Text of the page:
These groupings are the pillar of the review stage, whereby students reflect on the products they created in the application phase and evaluate what they have learned and the process they went through to get there. Although consensus is important for the final product, the review phase is the opportunity for the instructor to act as a moderator and get students to hash out any issues or concerns they had throughout the process. The rationale for this will be to create controversy and establish that each individual’s interpretation is valid. This will cement the important lesson that the way each student conceptualizes a solution to a given problem is as meaningful as finding common ground. This ability to promote trust in oneself and individual thought is additionally important to effectively teach critical thinking skills.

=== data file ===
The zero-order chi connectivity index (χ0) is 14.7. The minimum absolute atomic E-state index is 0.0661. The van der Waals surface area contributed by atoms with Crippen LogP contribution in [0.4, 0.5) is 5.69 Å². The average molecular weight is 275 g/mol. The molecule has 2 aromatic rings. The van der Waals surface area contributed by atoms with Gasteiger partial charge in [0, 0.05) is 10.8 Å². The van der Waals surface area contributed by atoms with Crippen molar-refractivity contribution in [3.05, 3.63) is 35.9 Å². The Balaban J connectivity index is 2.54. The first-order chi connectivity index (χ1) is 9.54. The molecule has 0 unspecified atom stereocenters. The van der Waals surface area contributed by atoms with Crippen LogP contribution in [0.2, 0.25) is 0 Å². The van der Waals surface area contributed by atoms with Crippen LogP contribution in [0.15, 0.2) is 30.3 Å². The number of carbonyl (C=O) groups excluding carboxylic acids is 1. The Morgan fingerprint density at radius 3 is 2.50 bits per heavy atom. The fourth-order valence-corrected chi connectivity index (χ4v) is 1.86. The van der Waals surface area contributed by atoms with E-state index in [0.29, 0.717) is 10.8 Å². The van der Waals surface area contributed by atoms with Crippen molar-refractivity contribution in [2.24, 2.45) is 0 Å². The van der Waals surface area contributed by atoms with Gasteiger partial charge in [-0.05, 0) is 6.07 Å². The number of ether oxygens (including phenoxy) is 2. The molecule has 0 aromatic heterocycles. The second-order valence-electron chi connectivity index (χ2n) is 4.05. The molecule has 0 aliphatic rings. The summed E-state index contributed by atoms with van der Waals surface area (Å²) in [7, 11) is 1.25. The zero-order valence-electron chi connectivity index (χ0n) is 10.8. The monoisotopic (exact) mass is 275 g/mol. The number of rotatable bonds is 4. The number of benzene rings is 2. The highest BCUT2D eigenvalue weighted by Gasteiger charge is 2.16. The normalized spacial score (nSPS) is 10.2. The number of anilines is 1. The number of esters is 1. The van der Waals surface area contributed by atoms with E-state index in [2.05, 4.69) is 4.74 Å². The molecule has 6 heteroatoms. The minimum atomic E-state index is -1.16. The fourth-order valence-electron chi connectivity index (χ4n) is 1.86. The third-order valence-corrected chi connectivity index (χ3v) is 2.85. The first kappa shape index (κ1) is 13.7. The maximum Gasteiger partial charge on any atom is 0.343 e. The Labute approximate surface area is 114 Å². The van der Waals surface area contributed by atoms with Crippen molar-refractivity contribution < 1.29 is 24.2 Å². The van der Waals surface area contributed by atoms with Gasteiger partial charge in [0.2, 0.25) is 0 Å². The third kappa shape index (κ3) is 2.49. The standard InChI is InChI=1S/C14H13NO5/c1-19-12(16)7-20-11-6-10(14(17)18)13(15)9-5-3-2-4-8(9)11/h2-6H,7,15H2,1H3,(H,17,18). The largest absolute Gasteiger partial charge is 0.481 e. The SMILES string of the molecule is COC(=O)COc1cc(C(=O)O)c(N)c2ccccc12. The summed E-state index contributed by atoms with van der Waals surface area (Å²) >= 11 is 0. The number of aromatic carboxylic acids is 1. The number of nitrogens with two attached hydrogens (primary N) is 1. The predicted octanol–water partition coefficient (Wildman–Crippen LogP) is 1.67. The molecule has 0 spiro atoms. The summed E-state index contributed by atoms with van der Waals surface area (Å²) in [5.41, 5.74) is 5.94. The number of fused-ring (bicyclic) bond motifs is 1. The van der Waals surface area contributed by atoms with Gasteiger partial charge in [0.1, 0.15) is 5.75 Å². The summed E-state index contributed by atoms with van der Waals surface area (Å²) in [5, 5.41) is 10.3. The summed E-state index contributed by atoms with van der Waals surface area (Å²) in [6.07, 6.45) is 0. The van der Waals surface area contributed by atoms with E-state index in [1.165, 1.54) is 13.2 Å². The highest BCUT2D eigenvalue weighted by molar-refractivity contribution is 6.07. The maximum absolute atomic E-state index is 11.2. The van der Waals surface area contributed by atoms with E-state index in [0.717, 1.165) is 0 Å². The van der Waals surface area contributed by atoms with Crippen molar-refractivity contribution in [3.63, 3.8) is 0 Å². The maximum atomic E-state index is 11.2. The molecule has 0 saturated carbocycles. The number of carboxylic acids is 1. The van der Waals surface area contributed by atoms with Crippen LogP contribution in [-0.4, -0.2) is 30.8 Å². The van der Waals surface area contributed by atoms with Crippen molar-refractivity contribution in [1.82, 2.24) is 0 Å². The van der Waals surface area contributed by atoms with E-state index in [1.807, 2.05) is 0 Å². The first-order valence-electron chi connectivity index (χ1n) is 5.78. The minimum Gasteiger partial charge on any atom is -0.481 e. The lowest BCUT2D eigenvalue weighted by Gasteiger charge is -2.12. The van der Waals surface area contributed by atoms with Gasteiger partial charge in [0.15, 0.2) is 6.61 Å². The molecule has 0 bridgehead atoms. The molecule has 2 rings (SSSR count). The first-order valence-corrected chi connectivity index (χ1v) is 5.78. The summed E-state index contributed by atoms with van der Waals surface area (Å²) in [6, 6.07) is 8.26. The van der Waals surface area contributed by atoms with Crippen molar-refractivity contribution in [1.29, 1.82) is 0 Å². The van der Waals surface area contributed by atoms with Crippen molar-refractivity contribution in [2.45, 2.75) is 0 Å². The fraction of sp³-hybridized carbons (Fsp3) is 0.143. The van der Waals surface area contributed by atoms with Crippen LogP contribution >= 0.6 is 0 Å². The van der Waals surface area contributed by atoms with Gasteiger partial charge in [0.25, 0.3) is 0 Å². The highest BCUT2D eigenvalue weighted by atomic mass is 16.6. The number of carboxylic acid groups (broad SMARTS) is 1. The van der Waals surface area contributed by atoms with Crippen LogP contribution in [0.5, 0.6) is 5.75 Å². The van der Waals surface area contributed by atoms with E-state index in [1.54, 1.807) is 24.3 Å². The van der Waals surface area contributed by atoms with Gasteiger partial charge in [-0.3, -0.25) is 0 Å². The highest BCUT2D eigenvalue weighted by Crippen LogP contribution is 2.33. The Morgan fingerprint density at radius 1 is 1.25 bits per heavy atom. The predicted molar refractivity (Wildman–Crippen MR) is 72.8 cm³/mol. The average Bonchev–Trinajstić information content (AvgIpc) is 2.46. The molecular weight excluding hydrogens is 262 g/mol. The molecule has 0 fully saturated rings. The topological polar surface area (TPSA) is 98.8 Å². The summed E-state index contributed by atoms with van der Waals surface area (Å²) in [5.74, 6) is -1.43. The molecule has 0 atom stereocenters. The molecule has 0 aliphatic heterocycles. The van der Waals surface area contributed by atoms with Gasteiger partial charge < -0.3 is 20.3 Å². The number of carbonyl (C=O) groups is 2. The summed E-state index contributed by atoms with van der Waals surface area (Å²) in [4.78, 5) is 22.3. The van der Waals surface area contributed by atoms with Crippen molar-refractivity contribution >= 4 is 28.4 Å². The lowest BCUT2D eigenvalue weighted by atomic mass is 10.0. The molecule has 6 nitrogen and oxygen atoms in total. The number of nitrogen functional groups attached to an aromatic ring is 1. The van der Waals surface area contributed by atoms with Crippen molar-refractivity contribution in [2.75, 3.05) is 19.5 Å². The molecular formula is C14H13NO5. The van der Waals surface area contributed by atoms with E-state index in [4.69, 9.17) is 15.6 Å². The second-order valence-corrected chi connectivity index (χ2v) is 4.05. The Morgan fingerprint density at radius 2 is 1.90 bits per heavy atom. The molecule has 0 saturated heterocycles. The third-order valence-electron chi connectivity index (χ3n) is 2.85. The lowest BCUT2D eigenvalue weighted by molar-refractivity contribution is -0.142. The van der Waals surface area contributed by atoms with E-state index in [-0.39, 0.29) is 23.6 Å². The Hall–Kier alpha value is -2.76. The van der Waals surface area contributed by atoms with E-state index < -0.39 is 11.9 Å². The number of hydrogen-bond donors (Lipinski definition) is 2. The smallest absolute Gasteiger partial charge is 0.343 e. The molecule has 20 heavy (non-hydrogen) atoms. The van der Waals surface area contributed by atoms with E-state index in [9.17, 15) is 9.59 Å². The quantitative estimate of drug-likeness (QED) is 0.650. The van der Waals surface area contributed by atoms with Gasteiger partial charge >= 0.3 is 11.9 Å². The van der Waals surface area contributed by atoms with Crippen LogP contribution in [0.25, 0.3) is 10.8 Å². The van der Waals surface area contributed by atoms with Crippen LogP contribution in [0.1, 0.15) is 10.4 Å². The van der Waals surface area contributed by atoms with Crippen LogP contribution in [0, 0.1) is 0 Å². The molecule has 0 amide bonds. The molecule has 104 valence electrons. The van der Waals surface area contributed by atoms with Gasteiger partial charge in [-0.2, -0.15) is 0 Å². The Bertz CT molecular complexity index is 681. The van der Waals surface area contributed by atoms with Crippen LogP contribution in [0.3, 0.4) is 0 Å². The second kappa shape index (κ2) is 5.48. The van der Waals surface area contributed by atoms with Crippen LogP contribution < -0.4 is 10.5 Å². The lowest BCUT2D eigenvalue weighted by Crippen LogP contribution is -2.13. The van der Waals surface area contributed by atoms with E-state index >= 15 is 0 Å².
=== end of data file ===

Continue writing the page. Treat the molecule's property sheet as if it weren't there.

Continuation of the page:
This final stage allows students to truly evaluate their final product and what they learned along the way, and allows them to think about how they could apply what they have learned to different settings and circumstances.

In order for this new unit to be effective however, I believe the nature of the problem should be designed to replicate an authentic real world problem. Students should be presented with an ill-defined question that would create the puzzlement that Savery and Duffy (1994) contends fosters intrinsic motivation.

What makes an effective crowd-funding campaign? This question would prompt students to discover what crowd funding is, and if placed in the introduction could lead them towards a journey of self-discovery, instead of dictating a more rigid step by step process.

The objective of the students in this unit would be to develop autonomy and use collaborative skills to find the solution that they feel best fits. Alternately the role of the teacher would change in this environment, and they would have to become more of a moderator of discussions and guide the students towards a solution as opposed to a more didactic approach.